A reduction in the mortality rate through screening has been demonstrated for colorectal cancer, breast cancer, and cervical cancer; correspondingly, screening for these 3 types of cancer has been incorporated into the catalog of benefits of the statutory health insurance providers. There are no studies for other forms of cancer which demonstrate that the advantages outweigh the disadvantages. With respect to prostate cancer, for example, the benefits of early detection are uncertain and, if at all existent, may be only marginal. The harm related to overdiagnosis or overtreatment is, however, certain and serious. Up to this point, studies on the early detection of ovarian carcinoma have not brought any reduction in mortality, but the damage due to overdiagnosis and overtreatment is clearly manifest. The following explores selected studies about the knowledge of physicians and patients on the benefits and risks of cancer screening.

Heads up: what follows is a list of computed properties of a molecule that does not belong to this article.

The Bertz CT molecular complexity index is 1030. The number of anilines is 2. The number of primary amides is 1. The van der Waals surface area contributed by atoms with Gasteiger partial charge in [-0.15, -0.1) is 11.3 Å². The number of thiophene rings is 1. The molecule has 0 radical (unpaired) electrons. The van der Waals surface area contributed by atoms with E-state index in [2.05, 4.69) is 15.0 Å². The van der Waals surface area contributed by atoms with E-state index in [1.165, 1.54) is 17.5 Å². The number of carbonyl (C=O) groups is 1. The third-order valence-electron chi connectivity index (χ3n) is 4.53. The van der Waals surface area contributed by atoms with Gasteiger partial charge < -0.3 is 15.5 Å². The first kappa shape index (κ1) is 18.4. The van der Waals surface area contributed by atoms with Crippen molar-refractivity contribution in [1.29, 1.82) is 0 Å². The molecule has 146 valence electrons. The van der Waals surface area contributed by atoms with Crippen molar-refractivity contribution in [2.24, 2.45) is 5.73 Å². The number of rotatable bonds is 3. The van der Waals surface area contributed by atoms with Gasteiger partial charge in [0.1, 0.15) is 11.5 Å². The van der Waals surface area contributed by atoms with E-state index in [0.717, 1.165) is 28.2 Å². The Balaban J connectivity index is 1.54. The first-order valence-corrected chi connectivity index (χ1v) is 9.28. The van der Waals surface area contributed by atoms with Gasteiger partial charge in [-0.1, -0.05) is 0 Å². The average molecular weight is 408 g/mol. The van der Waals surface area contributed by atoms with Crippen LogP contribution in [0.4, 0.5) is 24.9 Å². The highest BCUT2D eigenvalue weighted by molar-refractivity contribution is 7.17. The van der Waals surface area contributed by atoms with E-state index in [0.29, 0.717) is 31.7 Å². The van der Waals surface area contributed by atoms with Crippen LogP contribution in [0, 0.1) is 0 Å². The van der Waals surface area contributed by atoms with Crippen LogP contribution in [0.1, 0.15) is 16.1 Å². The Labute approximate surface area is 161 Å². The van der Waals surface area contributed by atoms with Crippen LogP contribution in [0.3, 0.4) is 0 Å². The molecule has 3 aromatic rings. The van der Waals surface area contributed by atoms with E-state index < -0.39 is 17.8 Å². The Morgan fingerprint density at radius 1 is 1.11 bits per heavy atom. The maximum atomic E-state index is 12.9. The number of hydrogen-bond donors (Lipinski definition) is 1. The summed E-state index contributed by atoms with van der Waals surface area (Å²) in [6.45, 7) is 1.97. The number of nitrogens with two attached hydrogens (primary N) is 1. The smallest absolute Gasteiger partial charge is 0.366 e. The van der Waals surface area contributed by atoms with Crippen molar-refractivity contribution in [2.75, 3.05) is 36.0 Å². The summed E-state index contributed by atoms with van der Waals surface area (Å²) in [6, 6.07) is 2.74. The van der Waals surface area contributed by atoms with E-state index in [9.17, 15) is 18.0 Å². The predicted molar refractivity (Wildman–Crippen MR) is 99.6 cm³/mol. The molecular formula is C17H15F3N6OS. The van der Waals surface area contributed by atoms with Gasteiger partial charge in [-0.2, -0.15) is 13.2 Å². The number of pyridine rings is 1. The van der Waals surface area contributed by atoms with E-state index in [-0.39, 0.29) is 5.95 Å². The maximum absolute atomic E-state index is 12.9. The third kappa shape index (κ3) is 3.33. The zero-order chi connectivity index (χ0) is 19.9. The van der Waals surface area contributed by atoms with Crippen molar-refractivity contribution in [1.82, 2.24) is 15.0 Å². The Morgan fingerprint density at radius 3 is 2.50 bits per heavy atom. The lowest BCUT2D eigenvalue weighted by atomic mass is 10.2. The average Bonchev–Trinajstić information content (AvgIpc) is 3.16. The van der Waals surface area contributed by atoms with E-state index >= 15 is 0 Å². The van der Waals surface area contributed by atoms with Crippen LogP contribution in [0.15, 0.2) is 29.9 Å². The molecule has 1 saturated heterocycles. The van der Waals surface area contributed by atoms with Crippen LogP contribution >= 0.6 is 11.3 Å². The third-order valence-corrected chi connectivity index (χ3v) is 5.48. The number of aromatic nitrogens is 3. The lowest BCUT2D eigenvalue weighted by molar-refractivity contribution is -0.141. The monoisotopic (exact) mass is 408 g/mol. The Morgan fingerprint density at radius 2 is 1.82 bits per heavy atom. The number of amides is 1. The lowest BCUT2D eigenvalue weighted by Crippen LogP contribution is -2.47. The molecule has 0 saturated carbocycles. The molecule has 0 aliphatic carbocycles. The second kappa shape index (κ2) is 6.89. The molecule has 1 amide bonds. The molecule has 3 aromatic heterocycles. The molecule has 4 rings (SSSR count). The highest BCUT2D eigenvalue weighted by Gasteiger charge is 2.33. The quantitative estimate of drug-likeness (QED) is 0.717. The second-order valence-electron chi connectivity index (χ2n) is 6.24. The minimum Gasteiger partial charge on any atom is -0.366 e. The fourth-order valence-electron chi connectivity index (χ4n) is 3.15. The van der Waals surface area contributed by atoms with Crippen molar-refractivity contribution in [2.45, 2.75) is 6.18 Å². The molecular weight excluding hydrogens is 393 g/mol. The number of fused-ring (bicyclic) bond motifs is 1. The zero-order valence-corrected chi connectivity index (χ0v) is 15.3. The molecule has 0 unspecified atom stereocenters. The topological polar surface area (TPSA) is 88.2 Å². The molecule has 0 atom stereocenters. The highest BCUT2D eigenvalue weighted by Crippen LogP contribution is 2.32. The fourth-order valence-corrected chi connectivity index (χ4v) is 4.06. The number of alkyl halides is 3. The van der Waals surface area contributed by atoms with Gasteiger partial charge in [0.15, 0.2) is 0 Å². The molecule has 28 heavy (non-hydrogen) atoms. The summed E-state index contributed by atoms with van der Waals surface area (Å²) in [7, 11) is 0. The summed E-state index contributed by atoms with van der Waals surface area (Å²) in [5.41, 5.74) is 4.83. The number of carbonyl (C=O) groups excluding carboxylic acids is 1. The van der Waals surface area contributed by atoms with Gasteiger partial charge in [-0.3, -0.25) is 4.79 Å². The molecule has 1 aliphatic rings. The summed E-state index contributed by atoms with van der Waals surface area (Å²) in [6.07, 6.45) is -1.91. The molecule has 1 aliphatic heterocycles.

A survey of American general physicians and internists revealed serious gaps in the basic understanding of cancer screening [3]. Nearly half of the primary physicians agreed with the wrong statement, i.e. that the higher number of diagnosed tumors in a screened versus an unscreened group in a randomized, controlled study provided evidence that screening saves lives. The opposite may be true: screening can increase incidence and mortality at the same time, as demonstrated for neuroblastoma screening [4]. Furthermore, 76% were unaware of the phenomenon of lead-time bias, and thought incorrectly that the increase in the 5-year survival rate was proof that early detection saves lives [5]. Only 22% recognized that this statement is false. An increase in the 5-year survival rate from 68 to 99% - which is irrelevant information - makes physicians more likely to recommend cancer screening than the relevant information of a reduction in mortality from 2 to 1.6 per 1,000 (numbers taken from the European study on prostate cancer screening) [3,6].